EU budget: the Common Agricultural Policy beyond 2020

Hogan Common Agricultural Policy after 2020

© European Union , 2018 / Source: EC – Audiovisual Service.

This article is brought to you in association with the European Commission.

For the next long-term EU budget 2021-2027, the Commission is proposing to modernise and simplify the Common Agricultural Policy (CAP).

With a budget of €365 billion, these proposals make sure the CAP remains a future-proof policy, continues to support farmers and rural communities, leads the sustainable development of EU agriculture and reflects the EU’s ambition on environmental care and climate action. Today’s proposals give Member States greater flexibility and responsibility for choosing how and where to invest their CAP funding in order to meet ambitious goals set at EU level towards a smart, resilient, sustainable and competitive agricultural sector, while at the same time ensuring a fair and better targeted support of farmers’ income.

Jyrki Katainen, Vice-President in charge of Jobs, Growth, Investment and Competitiveness said: “The Common Agricultural Policy is one of our core policies and affects the lives of all Europeans. These solid proposals will contribute to the competitiveness of the agricultural sector, whilst at the same time they reinforce itssustainability. With the new delivery model we provide more subsidiarity to the Member States in order to improve the effectiveness of the policy and to better monitor its results.”

Phil Hogan, Commissioner for Agriculture and Rural Development, said: “Today’s proposal delivers on the Commission’s commitment to modernise and simplify the Common Agricultural Policy; delivering genuine subsidiarity for Member States; ensuring a more resilient agricultural sector in Europe; and increasing the environmental and climate ambition of the policy.”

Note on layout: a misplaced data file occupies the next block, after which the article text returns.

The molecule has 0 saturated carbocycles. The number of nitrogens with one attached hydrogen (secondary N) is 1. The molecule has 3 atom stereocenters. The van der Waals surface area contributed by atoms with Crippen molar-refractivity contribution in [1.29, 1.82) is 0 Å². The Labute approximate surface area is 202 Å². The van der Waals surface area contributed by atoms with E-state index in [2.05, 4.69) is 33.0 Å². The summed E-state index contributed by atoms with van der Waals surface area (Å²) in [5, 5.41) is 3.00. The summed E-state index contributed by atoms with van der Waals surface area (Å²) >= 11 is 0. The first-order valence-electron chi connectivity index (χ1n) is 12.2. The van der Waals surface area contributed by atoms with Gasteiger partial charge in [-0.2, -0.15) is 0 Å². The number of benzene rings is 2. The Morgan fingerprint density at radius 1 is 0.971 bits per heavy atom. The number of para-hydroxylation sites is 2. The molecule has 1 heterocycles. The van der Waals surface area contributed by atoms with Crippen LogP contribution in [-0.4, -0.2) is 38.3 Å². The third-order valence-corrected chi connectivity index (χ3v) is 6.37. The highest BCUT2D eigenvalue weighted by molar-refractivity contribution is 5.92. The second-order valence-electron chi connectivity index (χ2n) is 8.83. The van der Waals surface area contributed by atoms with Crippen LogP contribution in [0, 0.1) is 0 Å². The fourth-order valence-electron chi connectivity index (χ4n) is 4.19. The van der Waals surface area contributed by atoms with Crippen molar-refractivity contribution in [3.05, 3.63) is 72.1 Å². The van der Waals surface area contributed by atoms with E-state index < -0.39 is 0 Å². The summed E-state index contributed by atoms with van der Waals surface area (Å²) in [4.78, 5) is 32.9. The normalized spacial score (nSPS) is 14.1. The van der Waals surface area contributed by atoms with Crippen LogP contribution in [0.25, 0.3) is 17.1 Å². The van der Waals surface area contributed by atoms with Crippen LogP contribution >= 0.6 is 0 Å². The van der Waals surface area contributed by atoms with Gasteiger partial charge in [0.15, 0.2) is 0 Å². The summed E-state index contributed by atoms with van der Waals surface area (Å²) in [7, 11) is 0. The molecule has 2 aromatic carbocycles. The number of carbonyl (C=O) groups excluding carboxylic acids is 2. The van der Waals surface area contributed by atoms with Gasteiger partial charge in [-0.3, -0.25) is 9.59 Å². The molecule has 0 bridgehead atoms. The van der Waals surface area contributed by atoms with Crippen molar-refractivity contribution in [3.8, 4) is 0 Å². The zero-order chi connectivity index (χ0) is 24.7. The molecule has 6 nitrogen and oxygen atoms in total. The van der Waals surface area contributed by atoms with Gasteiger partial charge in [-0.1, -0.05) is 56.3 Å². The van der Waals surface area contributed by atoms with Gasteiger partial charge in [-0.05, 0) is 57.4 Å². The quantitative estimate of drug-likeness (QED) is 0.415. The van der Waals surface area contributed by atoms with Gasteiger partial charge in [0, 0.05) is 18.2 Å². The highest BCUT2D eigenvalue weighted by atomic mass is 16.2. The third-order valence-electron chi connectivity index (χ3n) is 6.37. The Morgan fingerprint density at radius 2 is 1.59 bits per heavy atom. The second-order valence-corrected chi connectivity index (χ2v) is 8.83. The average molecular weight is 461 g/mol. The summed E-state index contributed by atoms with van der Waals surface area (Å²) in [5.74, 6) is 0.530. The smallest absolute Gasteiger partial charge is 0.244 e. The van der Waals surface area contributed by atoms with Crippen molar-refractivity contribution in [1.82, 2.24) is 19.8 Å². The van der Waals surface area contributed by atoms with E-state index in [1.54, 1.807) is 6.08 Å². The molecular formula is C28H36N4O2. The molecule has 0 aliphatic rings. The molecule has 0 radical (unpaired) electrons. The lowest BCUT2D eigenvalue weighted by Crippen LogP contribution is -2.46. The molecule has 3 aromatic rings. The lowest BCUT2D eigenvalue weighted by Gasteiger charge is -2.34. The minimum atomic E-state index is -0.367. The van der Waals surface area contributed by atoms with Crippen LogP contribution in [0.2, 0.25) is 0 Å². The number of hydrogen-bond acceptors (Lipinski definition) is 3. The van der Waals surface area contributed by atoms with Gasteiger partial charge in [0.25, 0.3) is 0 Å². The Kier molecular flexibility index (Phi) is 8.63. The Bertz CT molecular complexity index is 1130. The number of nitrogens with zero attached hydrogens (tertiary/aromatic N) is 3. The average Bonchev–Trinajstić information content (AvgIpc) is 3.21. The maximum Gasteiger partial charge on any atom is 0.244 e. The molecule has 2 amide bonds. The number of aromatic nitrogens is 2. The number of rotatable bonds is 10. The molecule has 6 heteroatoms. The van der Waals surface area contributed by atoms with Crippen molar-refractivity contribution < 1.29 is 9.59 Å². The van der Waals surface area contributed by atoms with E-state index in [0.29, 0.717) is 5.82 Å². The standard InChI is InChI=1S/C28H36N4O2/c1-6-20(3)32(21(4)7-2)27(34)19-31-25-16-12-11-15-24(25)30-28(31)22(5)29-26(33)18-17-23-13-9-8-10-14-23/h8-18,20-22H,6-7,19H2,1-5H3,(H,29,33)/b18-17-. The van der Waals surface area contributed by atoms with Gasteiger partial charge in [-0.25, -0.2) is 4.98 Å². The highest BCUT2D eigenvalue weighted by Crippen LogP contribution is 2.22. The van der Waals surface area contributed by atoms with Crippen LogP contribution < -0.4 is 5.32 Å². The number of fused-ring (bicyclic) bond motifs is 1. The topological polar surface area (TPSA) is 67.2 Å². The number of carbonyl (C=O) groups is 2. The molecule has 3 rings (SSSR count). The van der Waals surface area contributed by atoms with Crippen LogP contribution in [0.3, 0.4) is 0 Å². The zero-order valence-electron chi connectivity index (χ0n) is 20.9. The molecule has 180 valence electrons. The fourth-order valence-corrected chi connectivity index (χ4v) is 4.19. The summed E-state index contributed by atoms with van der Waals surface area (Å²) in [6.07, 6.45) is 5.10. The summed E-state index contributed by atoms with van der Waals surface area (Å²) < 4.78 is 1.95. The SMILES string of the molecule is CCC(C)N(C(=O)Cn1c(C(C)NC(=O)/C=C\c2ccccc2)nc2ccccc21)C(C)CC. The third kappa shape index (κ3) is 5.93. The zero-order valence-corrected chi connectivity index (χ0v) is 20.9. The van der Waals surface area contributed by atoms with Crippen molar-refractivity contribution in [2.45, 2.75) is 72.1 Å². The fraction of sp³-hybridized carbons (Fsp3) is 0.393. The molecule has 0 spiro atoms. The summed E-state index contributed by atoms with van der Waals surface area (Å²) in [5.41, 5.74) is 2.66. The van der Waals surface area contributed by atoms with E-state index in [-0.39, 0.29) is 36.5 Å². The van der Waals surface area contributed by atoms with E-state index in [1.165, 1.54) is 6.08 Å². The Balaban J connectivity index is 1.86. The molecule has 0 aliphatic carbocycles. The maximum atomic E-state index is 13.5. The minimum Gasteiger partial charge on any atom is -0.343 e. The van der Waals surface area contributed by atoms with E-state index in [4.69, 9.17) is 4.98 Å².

The main features of the Commission’s proposals for a modernised, simplified CAP are:

1. A new way of working: Member States will have more flexibility in how to use their funding allocations, allowing them to design tailor-made programmes that respond most effectively to farmers’ and wider rural communities’ concerns. Member States will also have the option to transfer up to 15% of their CAP allocations between direct payments and rural development and vice-versa to ensure that their priorities and measures can be funded. A level playing-field amongst Member States will be ensured through:

  • Strategic Plans covering the whole period, setting out how each Member State intends to meet 9 EU-wide economic, environmental and social objectives, using both direct payments and rural development. The Commission will approve each plan to ensure consistency and the protection of the single market;
  • The Commission will closely follow each country’s performance and progress towards the agreed targets.

2. A fairer deal through better targeting of support: Direct payments will remain an essential part of the policy, ensuring stability and predictability for farmers.Priority will be given to supporting the small and medium-sized farms that constitute the majority of the EU’s farming sector, and to helping young farmers. The Commission remains committed to achieving a fairer distribution of direct payments between Member States through external convergence.

In addition:

  • Direct payments to farmers will be reduced as of €60,000 and capped for payments above €100,000 per farm. Labour costs will be taken fully into account. This is designed to ensure a fairer distribution of payments;